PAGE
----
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During the early-Christian era and the beginnings of the Western church, the word "ecclesia", the bishop's church, was used instead of cathedral. Archaeological excavations between 1973 and 1977 brought to light Lyon's Episcopalian church complex in this area. Three churches and a surrounding wall were built in the 4th century: Sainte-Croix church where catechumen or novices (unbaptized followers) were taught, St Etienne baptistery where the faithful were baptized and the "ecclesia" where the Bishop welcomed the baptized. In Carolingian times, baptisms took place in the main church where baptismal fonts were used instead of the tanks in the baptistery. The history and evolution of this garden can be seen in the restored relics such as the foundations of Sainte-Croix and Saint Etienne, the baptismal tank where the faithful were immersed and part of the surrounding wall was built in the 6th century with the remains of Roman monuments (some still bear inscriptions).
This magnificent cathedral was founded in the 11th-Century by Saint Pothinus and Saint Irenaeus, who happened to be the first two bishops of Lyon. However, the construction of the cathedral did not get underway until 1180 and was not completed until 1480. Of particular interest to visitors are the two crosses hung on either side of the altar; these relics were placed on the walls in 1274 to symbolize the union of the churches. Also of note is the Bourbon chapel, which is considered to be a masterpiece of 15th-Century architecture. Visitors can also admire the cathedral's grand astronomical clock, which dates back to the 14th-Century.
The domus ecclesia (a Latin term referring to churches that were situated in private homes) of Saint Jean has always been next to the cathedral, but the building which remains was expanded during the second half of the 15th Century by Charles de Bourbon, Archbishop of Lyon at that time. This palace is one of the rare examples of civil Gothic architecture inspired by the religious architecture from the end of the Middle Ages. The architect Jacques-Germain Soufflot made some changes between 1747 and 1749 by making the palace face Adolphe Max Street rather than the banks of the Saône. He designed two classical style porticoes and a monumental staircase to replace the side passages, recreating in his own style a classical architecture (see Hôtel Dieu, Loge du Change). Today the Palace Saint-Jean is used to store the municipal archives of Lyon and as an annex of the public library.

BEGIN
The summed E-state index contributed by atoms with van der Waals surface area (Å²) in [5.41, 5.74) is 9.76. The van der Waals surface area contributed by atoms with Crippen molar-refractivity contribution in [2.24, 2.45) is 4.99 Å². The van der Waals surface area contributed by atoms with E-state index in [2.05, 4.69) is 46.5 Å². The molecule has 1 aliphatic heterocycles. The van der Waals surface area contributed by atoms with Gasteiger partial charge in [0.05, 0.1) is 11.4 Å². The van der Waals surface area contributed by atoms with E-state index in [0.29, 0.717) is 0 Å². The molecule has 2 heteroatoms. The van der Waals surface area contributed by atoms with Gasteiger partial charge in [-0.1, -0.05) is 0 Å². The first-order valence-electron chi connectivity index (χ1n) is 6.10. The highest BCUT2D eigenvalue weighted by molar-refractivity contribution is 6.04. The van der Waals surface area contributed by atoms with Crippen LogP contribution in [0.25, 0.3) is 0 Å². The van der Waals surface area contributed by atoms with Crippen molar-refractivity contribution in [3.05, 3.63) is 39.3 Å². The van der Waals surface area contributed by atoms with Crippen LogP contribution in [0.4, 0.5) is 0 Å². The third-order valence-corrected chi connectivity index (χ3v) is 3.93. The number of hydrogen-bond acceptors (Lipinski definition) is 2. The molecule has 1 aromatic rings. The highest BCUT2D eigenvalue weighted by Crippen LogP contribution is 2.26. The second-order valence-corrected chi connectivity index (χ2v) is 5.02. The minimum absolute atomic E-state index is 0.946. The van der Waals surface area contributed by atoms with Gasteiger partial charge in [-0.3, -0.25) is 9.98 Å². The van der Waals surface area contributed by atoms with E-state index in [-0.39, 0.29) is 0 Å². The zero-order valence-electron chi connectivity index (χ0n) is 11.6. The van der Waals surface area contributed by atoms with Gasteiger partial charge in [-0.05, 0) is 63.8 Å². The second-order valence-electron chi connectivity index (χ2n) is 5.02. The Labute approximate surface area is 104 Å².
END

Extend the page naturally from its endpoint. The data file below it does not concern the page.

The principal interest of the abbey church of Saint Bruno des Chartreux lies in its rarity: it's one of the few baroque churches in Lyon. The monastery to which it belonged to was destroyed like many others during the Revolution. All that remains is a little cloister south of the chancel through which the monks would enter to go to services, and of course the abbey church itself. The long chancel used by the monks dates from the 16th Century. The nave and the transept, which were built in the 18th century by Delamonce, are baroque in style, as is the dome.
This cemetery in Lyon is of great historical significance. It dates back to the early 19th century and has the tombs and graves of some well-known personalities like the local business barons and others. But do consider it in your itinerary when in Lyon. Call for timings.
The Grande Mosquée de Lyon was conceived by the Ballandras and Mirabeau of Lyon and was mainly funded by King Fahd of Saudi Arabia and by other Muslim countries. Opened in September 1994, the mosque responded to its critics with a mix of discretion and occidental modernity. The Persian arcs of the façade, the minaret which is 25 meters (82 feet) high and the white dome mounted on a crescent are the most apparent exterior elements, but it is on the inside where you can see the real architectural dexterity. The entrance patio is covered by a glass pyramid supported by 230 columns. A mezzanine level was fitted in the prayer room for the women, which overhangs the mihrab showing the direction of Mecca. The mihrab is decorated with a blue mosaic saying the famous verse "there is no other God but Allah and Mohammed is his prophet". The mosque also has a documentation center.
Cathédrale Saint-Maurice de Vienne is a place of Roman Catholic worship. The cathedral is dedicated to Saint Maurice, a legendary Theban leader. The church boasts of grand Gothic architecture and is said to have been established over a period of five centuries. The west front of the church provides gorgeous panoramic views over the Rhine. Besides regular prayer services and religious activities, the cathedral halls host music concerts, exhibitions, and so on.